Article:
LONDON -- Before its infamous profit warning, Tesco (NASDAQOTH: TSCDY) stood out in two ways: Its U.K. grocery market share of 30% was double its rivals, and it was more diversified.
The company has remained sotto voce about diversification while repairing the neglected U.K. grocery business. And it would be too early to call the recovery of its core business. Its shares are still 6% off their pre-profit warning level, against a FTSE 100 rise of 13%.
But the company's six-point plan to "Build a Better Tesco" through investment in training, stores, and price promotions is well under way, and there's a strong chance of it proving successful. A dominant market share is a great starting point. The preliminary results, due next week, could be the platform for management to boast of progress.
So if the stock market is the future discounting mechanism it's supposed to be, sentiment might soon switch back to focus more on Tesco's distinct advantages.
One clever new strand of diversification helps the U.K. grocery business. Tesco aims to broaden the appeal of its large stores with family-friendly facilities. It bought the restaurant chain Giraffe last month, and has taken stakes in the Harris and Hoole coffee chain and the upmarket cakes and sandwiches chain Euphorium Bakery.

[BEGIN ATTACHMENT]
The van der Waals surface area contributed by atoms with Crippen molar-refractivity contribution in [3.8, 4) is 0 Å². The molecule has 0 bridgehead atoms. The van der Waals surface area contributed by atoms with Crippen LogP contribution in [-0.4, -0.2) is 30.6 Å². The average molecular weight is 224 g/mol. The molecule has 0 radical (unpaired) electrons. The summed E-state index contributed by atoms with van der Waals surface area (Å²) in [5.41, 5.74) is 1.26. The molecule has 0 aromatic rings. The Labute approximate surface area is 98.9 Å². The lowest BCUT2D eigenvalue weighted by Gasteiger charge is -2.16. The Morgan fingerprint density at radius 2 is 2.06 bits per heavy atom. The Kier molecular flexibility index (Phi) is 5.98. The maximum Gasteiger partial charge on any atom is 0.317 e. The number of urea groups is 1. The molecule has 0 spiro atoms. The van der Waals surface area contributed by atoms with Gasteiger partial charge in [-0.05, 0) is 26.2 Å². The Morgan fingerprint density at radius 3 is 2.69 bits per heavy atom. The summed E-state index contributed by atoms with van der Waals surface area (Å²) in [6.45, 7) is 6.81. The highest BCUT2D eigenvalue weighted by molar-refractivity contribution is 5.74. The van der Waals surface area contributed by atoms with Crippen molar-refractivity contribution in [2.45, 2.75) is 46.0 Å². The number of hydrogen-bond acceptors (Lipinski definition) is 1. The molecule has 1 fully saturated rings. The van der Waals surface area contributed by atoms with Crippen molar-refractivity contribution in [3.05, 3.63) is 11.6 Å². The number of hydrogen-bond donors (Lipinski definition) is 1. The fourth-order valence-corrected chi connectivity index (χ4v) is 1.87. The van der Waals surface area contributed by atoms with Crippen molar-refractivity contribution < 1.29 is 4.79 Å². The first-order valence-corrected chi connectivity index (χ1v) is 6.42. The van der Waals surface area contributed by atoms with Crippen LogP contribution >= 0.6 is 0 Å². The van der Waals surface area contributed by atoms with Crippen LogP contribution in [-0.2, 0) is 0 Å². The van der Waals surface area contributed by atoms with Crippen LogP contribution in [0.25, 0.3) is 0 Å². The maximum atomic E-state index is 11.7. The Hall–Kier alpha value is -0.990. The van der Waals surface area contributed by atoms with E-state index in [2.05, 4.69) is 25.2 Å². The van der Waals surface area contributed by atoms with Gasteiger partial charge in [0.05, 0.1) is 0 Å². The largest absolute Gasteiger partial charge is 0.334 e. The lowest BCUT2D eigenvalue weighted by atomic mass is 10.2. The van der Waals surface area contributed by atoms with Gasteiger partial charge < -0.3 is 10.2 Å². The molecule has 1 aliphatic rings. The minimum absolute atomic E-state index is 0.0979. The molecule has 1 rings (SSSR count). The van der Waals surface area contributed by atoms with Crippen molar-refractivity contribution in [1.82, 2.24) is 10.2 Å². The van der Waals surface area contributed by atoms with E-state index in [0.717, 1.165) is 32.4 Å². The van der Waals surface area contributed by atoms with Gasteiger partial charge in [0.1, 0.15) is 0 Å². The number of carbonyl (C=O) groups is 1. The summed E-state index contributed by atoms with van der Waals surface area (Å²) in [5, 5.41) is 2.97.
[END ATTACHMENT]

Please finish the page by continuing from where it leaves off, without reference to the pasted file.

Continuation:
But the big diversifications are online, telecoms, banking, and geographically.
An online platform is a "need to have," but Tesco can roll it out to its international businesses. It's also the biggest virtual mobile phone network operator in the U.K. and has launched a movie-streaming service, Blinkbox.
Tesco's bank is a stand-alone operation, much larger than Sainsbury's joint venture with Lloyds Bank. Recently, it started offering mortgages. With the reputation of the high-street lenders trashed and the U.K. government keen to make changing current accounts easier, Tesco Bank could become a serious player.
Geographically, success has been mixed. Europe and Asia contribute more than 30% of total grocery sales, but Europe has been held back by the eurozone crisis.
Tesco's failure in the U.S. is a warning of the dangers of overseas expansion. It now plans to exit, as it has done from Japan. But with limited room for growth domestically, Tesco's foreign forays offer a potential upside over the other supermarkets, if it can get the execution right.
Yielding 3.9%, Tesco's solid U.K. grocery business and diversified growth options earn it a place in my portfolio.
It's also one of the stocks selected for "5 Shares to Retire On," a brand-new report from The Motley Fool. It describes five shares that could form the core of any holding, whether you're saving for retirement or shorter-term goals: companies with healthy balance sheets, dominant market positions, and reliable cash flows.
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